We’re in the flurry of the Tory leadership race, which is fascinating, terrifying and utterly captivating in equal measure.
This isn’t primarily because of the political stance, but from a psychological and Gravitas standpoint watching these characters, some puffing their chests, some retreating into the background, placing their various stakes in the sand. And all behaving like they have genuine authenticity. But do they?
As a nation, as a world, you would think authenticity would be one of our primary values and I know it definitely is for many of us individually. But when we look at our leaders, our choices and the people many of us are backing, this could be questioned.
Just look over the pond at America. They have a president who is known to be ingenuine, who is reported to have lied to protect his own self-interest and whose values surrounding women, equality and race are extremely questionable, and that’s being polite.
Contrast this with the man’s self-perception. Despite everything, he genuinely believes he is authentic and that he is being true to himself as a leader, because he believes the stuff coming out of his mouth and Twitter fingers.
And sadly, it’s not too different at home. The man leading the race to be our next Prime Minister has been proved to have lied time and time again but his ‘character,’ ‘charm’ and ‘foppishness’ have seemed to override this lack of sincerity, authenticity and honesty in the eyes of the people backing and voting for him. Using phrases such as, “I tell it like it is”have stirred people to believe that he is being ‘real’. And droves are supporting him because of it.
These facts beggar the question of authenticity and to what extent is it truly valued in today’s society?
Being authentic is not easy – far from it – especially in leadership. From the 1960s, the phrase ‘authentic leadership’ was in vogue calling for leaders to develop their self-identity and be true to their values as a way of engaging their followers and increasing individual and team performance.
And many leaders have done just that and bred and oozed authenticity: Mandela and Obama are prime examples, as they evidenced that when you show up as your authentic self, people will be more open to what you’ve got to say, whether they agree with you or not which, at the moment, is hugely powerful.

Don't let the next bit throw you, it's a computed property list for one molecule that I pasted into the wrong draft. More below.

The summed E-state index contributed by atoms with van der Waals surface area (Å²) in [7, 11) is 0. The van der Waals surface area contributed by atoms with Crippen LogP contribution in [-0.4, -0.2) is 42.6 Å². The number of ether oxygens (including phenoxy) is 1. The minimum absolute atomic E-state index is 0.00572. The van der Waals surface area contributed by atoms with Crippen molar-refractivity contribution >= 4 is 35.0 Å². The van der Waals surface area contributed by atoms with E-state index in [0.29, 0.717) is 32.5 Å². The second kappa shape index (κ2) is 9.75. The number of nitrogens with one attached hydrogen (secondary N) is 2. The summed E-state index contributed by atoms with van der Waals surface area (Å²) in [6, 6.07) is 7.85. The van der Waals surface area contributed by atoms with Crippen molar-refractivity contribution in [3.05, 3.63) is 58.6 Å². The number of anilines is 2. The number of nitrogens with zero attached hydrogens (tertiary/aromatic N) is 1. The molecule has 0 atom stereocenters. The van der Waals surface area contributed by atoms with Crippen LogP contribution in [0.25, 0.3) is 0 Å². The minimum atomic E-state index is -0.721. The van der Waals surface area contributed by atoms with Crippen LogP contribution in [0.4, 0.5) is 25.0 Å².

The definition of authentic is someone or something trustworthy and real; not fake or copied. So, I ask the question of why we are giving air time and ultimately power to leaders who have, time and time again, proved themselves to be flawed?
Is this a reflection on society? I don’t think so. I work with leaders globally who are doing a fantastic job and a huge part of this is to do with their authenticity. A real sign of a good leader is when they stay true to themselves even in challenging times and are under pressure.
This is where the temptation arises to compromise physical presence or hide behind jargon, whereas the sign of a leader with gravitas is someone who chooses to stay even when the proverbial hits the fan, someone who is truthful and allows their vulnerability to be seen.
If you watch real leaders who have authenticity, you will notice that, particularly in challenging times, they are prepared to show their vulnerability, carefully balancing their strengths with weaknesses that will not detract from their overall impact.
This is about being prepared to show your humanity, to share your emotions at appropriate moments and demonstrate honestly and integrity in a challenging world. Just think back to Jacinda Ardern when faced with the aftermath of the horrendous bombings in New Zealand compared to say, Theresa May when visiting the site of the Grenfell fire. A completely different set of leadership skills and humanity traits.
Vulnerability is a sign of strength and genuine authenticity so let us not sit back but reallywatch the next few days as they develop and see which leaders display authenticity. And which do not.
What do you think?